Regardless of what days we find ourselves in, like Elizabeth, the Lord can still show us His favor. According to the Bible dictionary, favor is defined as “gaining approval, acceptance, or special benefits or blessings.” I do not know about you, but God’s favor is something I desire to receive. We should be continually petitioning God to show us His favor while waiting expectantly for it. But here, Elizabeth’s words, “He has shown His favor” is a response to what God has done. It is a proclamation. When one receives God’s favor after fervently praying for it, as we assume Elizabeth did, we should proclaim it!
This brings us to the last part of Elizabeth’s praise. He has “taken away my disgrace among the people.” This phrase infers that Elizabeth’s barrenness was a source of public disgrace. Back in Jesus’s time, the inability to conceive caused others to “look down” on you. In fact, disabilities, infirmities or abnormal conditions of any sort were often tied to sin. With the blind man in John 9:2, the disciples asked Jesus, “Rabbi, who sinned, this man or his parents, that he was born blind.”
The underlying cause to these conditions is not often the direct result of sin. The next states, “Neither this man nor his parents sinned,” said Jesus, “but this happened so that the works of God might be displayed in him.” How true this is of our Elizabeth! Here she is well past childbearing years and now she is pregnant with a son who will be the one to prepare the way of the Lord! If that is not displaying the works of the Lord, I do not know what is!
There are times we find ourselves in circumstances beyond our control where people are looking down upon us, judging us, and treating us unjustly. This surely was Elizabeth. Can you imagine the gossip and whisperings Elizabeth endured? “Oh, she must have sinned somehow.” “Her parents or someone in her family must have done something wrong.” Or “her husband the priest must have sinned. And he’s supposed to be a godly man!” “How did their family sin to cause God to end their family line?” The shame and humiliation did not end there, Elizabeth struggled with these feelings as she also wrestled with the grief of childlessness.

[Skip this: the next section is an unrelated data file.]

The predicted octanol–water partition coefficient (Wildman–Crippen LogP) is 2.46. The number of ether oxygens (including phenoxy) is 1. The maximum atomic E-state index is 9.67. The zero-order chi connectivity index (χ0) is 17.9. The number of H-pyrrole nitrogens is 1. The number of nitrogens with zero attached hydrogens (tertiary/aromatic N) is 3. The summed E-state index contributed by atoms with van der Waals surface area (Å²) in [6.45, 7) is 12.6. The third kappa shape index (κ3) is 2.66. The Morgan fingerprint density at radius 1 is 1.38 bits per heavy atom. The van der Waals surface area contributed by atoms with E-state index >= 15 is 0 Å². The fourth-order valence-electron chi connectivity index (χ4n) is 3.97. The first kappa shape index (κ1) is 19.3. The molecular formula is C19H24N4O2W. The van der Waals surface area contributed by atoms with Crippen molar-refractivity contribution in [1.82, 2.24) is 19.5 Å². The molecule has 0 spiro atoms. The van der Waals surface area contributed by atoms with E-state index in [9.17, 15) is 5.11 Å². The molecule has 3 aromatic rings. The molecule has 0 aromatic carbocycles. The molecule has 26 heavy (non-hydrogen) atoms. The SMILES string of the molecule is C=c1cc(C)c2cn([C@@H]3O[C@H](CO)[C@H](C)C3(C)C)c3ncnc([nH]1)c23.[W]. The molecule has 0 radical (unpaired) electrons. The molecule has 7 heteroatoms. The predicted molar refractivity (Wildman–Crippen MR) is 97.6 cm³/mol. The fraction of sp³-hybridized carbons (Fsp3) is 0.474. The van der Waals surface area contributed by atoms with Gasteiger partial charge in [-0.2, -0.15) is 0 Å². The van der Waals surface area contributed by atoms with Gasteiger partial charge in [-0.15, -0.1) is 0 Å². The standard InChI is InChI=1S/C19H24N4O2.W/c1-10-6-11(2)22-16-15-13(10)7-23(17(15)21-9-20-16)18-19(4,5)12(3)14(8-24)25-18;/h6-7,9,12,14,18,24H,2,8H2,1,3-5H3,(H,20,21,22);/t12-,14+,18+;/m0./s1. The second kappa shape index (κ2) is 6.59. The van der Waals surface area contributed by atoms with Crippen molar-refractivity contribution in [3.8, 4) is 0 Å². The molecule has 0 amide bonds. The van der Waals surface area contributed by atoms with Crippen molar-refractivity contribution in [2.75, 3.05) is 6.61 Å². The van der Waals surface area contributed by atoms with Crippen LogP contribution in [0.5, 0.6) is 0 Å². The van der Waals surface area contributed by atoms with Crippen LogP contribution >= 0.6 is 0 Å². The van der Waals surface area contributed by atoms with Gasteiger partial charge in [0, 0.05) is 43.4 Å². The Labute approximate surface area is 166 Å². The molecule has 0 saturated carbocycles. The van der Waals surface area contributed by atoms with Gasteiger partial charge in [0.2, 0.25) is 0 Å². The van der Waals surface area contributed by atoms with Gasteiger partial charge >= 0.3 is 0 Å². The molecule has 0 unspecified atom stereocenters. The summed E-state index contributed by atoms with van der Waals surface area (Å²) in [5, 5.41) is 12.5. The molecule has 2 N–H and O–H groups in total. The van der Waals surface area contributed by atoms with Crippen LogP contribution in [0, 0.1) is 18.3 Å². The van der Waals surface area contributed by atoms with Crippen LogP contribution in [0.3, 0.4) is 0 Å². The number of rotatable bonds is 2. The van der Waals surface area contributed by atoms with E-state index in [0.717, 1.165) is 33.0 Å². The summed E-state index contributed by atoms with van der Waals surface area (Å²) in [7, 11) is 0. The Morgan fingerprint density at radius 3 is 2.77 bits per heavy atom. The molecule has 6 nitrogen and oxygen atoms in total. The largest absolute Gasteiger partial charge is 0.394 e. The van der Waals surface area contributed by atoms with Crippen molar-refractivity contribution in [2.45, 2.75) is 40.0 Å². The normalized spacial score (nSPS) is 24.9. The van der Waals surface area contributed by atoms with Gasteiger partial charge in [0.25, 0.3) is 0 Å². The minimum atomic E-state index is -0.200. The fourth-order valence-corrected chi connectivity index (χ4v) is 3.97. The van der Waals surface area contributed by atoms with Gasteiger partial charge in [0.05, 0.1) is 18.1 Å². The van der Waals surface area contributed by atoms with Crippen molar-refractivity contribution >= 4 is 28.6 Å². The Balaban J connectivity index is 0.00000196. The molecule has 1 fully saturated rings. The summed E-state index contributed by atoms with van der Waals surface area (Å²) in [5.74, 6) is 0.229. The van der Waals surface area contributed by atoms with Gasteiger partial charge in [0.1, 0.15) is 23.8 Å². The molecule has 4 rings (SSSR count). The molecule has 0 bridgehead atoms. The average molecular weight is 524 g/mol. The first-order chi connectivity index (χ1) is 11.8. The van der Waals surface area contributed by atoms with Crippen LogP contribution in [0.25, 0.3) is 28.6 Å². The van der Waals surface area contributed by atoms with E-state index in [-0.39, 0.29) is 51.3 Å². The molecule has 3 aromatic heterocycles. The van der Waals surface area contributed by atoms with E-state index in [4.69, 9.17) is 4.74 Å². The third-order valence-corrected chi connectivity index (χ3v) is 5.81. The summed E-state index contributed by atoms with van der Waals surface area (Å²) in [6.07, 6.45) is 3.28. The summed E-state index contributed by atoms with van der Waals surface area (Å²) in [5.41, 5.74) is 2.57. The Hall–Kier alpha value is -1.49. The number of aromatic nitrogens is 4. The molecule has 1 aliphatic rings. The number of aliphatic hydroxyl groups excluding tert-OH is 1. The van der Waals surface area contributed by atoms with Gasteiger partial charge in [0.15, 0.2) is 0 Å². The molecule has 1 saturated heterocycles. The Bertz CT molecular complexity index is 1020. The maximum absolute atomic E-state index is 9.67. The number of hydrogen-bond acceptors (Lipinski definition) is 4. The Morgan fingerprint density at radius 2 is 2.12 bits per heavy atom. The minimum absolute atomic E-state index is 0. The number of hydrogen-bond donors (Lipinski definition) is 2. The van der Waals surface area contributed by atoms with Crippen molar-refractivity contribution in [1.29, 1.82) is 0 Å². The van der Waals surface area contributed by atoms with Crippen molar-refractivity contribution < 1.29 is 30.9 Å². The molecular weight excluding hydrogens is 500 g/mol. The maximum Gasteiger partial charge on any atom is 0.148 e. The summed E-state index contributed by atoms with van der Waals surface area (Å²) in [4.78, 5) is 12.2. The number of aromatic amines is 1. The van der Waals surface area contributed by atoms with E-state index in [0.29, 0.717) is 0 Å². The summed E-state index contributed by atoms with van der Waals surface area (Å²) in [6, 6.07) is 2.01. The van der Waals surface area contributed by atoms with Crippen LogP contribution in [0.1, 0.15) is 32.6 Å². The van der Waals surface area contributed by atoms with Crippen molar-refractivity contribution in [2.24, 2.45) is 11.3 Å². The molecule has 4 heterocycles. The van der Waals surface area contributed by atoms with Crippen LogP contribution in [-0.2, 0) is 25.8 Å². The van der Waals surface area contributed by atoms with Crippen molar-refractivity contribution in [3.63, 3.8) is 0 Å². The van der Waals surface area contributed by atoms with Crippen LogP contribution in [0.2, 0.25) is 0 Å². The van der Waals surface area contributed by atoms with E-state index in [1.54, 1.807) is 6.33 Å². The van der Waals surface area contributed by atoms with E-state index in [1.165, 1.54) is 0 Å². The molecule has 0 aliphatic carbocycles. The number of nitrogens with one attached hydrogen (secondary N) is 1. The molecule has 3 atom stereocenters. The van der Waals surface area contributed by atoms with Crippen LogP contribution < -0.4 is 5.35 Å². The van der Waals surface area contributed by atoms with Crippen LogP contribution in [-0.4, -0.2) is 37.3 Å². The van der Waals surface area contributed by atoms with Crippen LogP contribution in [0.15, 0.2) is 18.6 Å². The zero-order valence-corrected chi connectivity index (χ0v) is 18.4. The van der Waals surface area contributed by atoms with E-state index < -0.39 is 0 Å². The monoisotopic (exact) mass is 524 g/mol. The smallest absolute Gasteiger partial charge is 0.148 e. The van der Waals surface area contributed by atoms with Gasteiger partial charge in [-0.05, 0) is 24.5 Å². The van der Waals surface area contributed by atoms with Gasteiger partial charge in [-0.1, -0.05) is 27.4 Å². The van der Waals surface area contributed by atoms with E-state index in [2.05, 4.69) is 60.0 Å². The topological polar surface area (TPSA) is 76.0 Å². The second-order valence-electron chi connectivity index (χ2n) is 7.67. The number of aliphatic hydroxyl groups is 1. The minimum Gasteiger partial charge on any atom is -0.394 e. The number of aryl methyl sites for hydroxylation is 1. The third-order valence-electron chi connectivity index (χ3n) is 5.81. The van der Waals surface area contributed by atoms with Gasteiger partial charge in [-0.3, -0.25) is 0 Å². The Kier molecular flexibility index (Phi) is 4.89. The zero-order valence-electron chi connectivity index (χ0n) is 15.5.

But now Elizabeth is praising the Lord for what He has done, His favor, and for His redemption from her public disgrace. Her womb is no longer barren. She is rejoicing in God’s goodness! God has redeemed her, restored her, and vindicated her. Here is the best part. God can also do this for us. He can restore and redeem us. He can defend us and vindicate us before our enemies. He can remove our shame, our guilt, and our sin that we may be made clean again. Christ’s blood can make the foulest clean. No one is beyond the hope or reach of God. We just need to surrender ourselves, our ways, our time, our hopes, and our desires to Him.
Oh friends, may we lay ourselves down before the Lord that we might receive His blessing and favor. May we know the strength of His right hand as He defends and vindicates us before our enemies. Let us go out with rejoicing and praise God for what He has done, what He is doing, and what He will do. Let us proclaim the marvelous works of the Lord!